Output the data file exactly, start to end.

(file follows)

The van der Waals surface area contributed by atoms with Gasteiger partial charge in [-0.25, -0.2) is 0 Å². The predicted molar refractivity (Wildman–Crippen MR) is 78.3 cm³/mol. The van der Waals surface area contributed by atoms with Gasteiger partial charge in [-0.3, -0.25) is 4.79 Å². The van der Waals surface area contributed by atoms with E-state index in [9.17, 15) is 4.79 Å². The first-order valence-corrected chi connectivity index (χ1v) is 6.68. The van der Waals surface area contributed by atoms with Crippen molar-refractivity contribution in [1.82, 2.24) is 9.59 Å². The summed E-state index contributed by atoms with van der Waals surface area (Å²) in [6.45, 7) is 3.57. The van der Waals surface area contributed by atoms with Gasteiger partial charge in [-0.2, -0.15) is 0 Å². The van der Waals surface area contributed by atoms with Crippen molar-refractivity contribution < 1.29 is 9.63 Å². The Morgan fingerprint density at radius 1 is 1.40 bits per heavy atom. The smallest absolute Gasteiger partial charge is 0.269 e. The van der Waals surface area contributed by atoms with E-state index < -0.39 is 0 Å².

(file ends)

The van der Waals surface area contributed by atoms with Gasteiger partial charge in [-0.25, -0.2) is 0 Å². The predicted molar refractivity (Wildman–Crippen MR) is 78.3 cm³/mol. The van der Waals surface area contributed by atoms with Gasteiger partial charge in [-0.3, -0.25) is 4.79 Å². The van der Waals surface area contributed by atoms with E-state index in [9.17, 15) is 4.79 Å². The first-order valence-corrected chi connectivity index (χ1v) is 6.68. The van der Waals surface area contributed by atoms with Crippen molar-refractivity contribution in [1.82, 2.24) is 9.59 Å². The summed E-state index contributed by atoms with van der Waals surface area (Å²) in [6.45, 7) is 3.57. The van der Waals surface area contributed by atoms with Gasteiger partial charge in [-0.2, -0.15) is 0 Å². The van der Waals surface area contributed by atoms with Crippen molar-refractivity contribution < 1.29 is 9.63 Å². The Morgan fingerprint density at radius 1 is 1.40 bits per heavy atom. The smallest absolute Gasteiger partial charge is 0.269 e. The van der Waals surface area contributed by atoms with E-state index < -0.39 is 0 Å².